Open source has changed the enterprise IT software market but is in turn being changed by that market--and not always in positive ways.
Matt AsayContributing Writer
Matt Asay is a veteran technology columnist who has written for CNET, ReadWrite, and other tech media. Asay has also held a variety of executive roles with leading mobile and big data software companies.
Despite all the nifty, gee-whiz technology that the Web 2.0 craze brought the software industry, it's still stodgy enterprise software that continues to command a significant price tag.
That's because however much we may enjoy Facebooking, Twittering, etc., ultimately we pay for what helps us get our jobs done.
Even so, just a few years ago, if you were a start-up focused on enterprise IT, VCs treated you like a leper, preferring to invest in something with a name like Bungabooboo.com over something that could shave 10 percent from a CIO's operating costs. The one way to get funding for enterprise software was to approach the market in a decidedly Web 2.0 way: open source. With the recession still in full bloom, open-source companies like Red Hat are cleaning up.
In fact, open source has become such an essential ingredient to software success that Gartner's Brian Prentice is now predicting that "we are rapidly moving to the point where all software companies will, to some extent, be an open source company."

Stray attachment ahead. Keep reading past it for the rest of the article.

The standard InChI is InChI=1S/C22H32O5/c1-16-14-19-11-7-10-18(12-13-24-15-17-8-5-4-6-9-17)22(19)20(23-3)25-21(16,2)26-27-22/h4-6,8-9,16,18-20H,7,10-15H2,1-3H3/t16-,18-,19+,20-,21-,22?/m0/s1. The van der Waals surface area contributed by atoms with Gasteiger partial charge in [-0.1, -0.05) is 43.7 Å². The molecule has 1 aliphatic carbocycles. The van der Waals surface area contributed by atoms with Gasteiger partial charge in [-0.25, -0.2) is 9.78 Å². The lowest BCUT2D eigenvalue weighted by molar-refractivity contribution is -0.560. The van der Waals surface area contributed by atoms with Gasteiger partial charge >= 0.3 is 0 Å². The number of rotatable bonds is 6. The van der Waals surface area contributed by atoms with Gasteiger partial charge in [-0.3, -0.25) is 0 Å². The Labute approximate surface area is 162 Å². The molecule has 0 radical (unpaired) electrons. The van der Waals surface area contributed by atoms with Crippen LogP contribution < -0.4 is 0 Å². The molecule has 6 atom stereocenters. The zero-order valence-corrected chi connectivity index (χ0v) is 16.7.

Perhaps it has already happened.
Nowhere is this more apparent than in enterprise IT, a market famously expensive to target due to the inflated cost of acquiring customers. Open source turns this cost equation on its head by making the acquisition of new customers relatively cheap, as SugarCRM CEO Larry Augustin tells NetworkWorld.
More importantly, as Augustin calls out, open source puts CIOs, not vendors, in control of their destiny:
Now people understand software and they understand that many applications have matured. I think we'll see over time the software industry reach a point where it is not proprietary vs. open source, but the shade of how much control you want, how much do you want to do yourself, and how much do you want the vendor to do.
Given its subscription model, open source forces vendors to innovate in order to earn renewals. And because open source comes with a built-in "recipe" (read: source code), it provides the "ultimate insurance policy," as Glyn Moody writes, for enterprises that want to rely on a vendor but not become dependent upon it.
Today these are almost entirely those enterprises with savvy development teams, but it could prove to be an unhealthy trend for commercial open source. It's one reason that Red Hat's foray into cloud computing may prove a tough slog: the kinds of companies running clouds are precisely the sort that don't need much vendor hand-holding. The Googles of the world don't buy much software: they build it, and they use a lot of open source in the process.
It's this lack of religious devotion to open source, with an emphasis on its tangible cost benefits over its freedom benefits, that continues to make open source palatable to the enterprise but also less distinctive. The reason that enterprises buy from Red Hat in droves has precious little to do with source code access and everything to do with the superior value (read: cost and performance) Red Hat offers, as Red Hat CEO Jim Whitehurst recently noted.
Still, open-source vendors like Red Hat will win often enough to ensure that open source remains big business, and big for business, for many years to come. The risk is that while open source has transformed enterprise IT, enterprise IT is in turn putting its stamp on open source, making it more attractive to adopt and far less compelling as a competitive differentiator.
Open source is becoming more like the market that gave it birth.